by Prof. Lisa Manheim
Just two days ago, this election cycle gave birth to (yet another) lawsuit. It’s an important one. And like so much in election law, it requires a dive into history.
In 1981, Republican organizations enlisted the help of supporters, including off-duty police officers, to patrol urban areas in New Jersey. The purpose of these efforts, according to critics, was to intimidate prospective voters. Members of the so-called “National Ballot Security Task Force” wore official-looking armbands, posted large “WARNING” signs directed at voters (which included the language I’ve used as the subject header for this post), and in some cases openly displayed firearms. Their activities prompted a lawsuit. To settle the claims, the Republican National Committee (RNC) entered into a consent decree (still in effect) whereby it agreed to, among other things, refrain from “undertaking any ballot security activities . . . where the racial or ethnic composition of such districts is a factor in the decision to conduct . . . such activities . . . and where a purpose or significant effect of such activities is to deter qualified voters from voting.”
After the 1986 elections in Louisiana, Republicans facilitated another voter-challenge program. As revealed in discovery, one Republican director predicted that the effort would “eliminate at least 60,000–80,000 folks from the rolls” and “[i]f it’s a close race . . . this could keep the black vote down considerably.” This led to a modification of the consent decree, which included the addition of a preclearance provision. More specifically, the decree was altered to prohibit the RNC from engaging in any “ballot security activities” unless it first received permission from a court. “Ballot security activities” were defined to include “any program aimed at combating voter fraud by preventing potential voters from . . . casting a ballot.”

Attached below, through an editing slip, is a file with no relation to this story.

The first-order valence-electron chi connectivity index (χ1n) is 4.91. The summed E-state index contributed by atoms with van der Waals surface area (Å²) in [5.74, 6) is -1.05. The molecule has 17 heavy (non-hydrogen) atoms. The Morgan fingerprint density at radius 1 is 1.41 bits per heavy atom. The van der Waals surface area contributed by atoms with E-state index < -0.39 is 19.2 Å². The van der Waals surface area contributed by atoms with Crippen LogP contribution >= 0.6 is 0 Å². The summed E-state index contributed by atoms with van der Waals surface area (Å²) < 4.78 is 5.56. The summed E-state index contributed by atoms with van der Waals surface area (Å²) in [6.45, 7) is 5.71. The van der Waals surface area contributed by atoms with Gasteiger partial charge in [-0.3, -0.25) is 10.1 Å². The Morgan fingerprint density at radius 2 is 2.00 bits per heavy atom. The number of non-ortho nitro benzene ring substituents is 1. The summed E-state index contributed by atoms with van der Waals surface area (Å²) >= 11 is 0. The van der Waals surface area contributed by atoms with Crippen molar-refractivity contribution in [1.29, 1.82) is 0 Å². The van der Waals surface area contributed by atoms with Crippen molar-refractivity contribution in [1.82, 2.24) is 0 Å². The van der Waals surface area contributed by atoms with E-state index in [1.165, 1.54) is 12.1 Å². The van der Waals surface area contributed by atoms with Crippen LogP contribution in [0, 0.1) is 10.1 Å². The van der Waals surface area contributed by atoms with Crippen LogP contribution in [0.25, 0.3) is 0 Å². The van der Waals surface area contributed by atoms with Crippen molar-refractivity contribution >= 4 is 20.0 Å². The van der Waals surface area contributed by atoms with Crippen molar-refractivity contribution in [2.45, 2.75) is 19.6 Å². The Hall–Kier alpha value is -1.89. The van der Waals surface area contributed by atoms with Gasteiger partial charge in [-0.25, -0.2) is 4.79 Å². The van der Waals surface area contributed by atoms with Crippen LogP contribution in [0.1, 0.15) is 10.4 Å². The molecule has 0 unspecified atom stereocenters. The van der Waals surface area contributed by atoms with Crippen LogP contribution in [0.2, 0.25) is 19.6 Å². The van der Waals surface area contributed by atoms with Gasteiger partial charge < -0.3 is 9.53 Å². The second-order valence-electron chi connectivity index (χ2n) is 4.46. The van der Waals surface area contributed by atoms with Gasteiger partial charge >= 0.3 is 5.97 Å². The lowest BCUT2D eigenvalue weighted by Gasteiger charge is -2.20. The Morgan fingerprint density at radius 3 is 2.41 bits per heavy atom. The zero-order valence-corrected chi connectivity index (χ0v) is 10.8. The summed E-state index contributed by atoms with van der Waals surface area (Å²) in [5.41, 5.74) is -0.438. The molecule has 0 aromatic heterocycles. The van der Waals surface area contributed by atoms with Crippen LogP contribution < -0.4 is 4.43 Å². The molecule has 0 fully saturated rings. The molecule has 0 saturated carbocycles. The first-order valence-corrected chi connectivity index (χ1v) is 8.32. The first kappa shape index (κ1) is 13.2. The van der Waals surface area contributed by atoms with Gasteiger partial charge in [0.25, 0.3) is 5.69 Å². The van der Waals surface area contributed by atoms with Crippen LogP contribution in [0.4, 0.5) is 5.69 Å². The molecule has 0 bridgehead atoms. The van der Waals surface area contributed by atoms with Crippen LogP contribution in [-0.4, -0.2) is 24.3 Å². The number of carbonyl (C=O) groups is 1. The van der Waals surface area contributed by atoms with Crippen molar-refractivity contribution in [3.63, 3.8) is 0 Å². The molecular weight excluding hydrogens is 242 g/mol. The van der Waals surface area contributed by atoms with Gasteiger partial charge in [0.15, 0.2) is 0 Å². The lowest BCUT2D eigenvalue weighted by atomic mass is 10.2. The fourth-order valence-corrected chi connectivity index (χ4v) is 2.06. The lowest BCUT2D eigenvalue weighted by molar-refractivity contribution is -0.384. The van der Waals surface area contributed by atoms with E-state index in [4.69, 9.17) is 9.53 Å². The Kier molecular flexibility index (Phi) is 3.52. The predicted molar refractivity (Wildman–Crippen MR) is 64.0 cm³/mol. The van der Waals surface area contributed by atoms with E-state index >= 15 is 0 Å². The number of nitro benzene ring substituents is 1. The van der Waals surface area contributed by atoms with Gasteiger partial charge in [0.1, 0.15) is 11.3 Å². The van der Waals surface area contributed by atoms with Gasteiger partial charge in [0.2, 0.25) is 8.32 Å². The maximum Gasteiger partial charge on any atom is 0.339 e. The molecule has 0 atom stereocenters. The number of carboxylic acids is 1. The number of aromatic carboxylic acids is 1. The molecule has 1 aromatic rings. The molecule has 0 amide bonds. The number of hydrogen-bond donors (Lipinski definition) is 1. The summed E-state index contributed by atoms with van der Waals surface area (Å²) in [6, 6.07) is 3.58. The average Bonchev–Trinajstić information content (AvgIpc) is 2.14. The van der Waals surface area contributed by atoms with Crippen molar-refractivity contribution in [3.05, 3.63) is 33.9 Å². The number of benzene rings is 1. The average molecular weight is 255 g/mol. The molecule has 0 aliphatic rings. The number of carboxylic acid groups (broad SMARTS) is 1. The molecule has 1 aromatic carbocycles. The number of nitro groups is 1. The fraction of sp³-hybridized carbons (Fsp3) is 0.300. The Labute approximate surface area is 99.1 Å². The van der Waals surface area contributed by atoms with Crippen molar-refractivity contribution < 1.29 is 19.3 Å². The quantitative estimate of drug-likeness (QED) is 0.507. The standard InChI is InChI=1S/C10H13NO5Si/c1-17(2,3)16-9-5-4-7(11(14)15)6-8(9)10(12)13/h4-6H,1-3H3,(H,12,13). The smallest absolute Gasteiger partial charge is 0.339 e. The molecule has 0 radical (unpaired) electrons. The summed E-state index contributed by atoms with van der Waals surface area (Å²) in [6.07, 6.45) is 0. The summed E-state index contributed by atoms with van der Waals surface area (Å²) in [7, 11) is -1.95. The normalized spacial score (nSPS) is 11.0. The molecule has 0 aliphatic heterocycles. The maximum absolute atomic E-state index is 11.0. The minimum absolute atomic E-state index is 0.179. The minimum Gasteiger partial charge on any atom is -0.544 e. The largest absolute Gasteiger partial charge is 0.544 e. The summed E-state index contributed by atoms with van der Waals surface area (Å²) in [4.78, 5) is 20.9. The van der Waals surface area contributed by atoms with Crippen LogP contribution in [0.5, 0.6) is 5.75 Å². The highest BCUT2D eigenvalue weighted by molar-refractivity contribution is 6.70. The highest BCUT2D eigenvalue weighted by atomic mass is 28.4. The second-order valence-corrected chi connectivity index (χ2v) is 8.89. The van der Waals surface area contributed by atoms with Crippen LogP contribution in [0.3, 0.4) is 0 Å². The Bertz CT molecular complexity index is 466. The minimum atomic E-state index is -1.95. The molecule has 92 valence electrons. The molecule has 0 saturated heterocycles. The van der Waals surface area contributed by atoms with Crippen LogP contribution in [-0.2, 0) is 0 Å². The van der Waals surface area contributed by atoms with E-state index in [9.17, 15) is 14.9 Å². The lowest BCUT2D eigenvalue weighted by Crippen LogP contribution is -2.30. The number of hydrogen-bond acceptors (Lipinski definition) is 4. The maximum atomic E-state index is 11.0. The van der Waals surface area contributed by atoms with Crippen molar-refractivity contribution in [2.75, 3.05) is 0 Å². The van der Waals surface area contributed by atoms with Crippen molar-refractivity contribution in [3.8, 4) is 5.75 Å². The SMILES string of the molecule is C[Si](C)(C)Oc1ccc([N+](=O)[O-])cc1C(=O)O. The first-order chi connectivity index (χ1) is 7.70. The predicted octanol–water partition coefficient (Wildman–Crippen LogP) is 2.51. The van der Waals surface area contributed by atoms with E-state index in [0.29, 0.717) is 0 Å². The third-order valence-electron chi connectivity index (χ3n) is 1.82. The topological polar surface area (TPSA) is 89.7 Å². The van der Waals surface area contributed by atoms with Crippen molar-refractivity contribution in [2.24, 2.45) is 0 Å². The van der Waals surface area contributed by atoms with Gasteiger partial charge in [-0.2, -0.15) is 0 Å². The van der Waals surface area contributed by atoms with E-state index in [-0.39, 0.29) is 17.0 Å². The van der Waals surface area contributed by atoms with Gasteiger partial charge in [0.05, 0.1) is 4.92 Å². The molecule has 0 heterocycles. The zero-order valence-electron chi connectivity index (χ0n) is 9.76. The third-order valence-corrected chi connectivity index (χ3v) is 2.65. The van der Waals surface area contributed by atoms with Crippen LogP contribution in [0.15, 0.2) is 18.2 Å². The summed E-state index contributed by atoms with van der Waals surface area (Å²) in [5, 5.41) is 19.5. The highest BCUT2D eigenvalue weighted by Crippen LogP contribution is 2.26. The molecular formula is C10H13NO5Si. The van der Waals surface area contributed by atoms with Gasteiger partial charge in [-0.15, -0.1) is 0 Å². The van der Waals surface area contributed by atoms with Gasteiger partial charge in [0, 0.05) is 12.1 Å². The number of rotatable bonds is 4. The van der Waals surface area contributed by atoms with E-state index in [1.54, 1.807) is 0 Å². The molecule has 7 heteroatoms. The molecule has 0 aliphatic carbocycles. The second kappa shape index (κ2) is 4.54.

In 1990, the court found that the RNC had violated the consent decree by In 1990, the court found that the RNC had violated the consent decree (based on a failure adequately to educate state parties, in matters related to alleged attempts to intimidate voters in North Carolina). In 2009, the court again modified the consent decree. Among the 2009 changes was an expiration date: absent any further violation, the decree would terminate on December 1, 2017. All of which brings us to today..... KEEP READING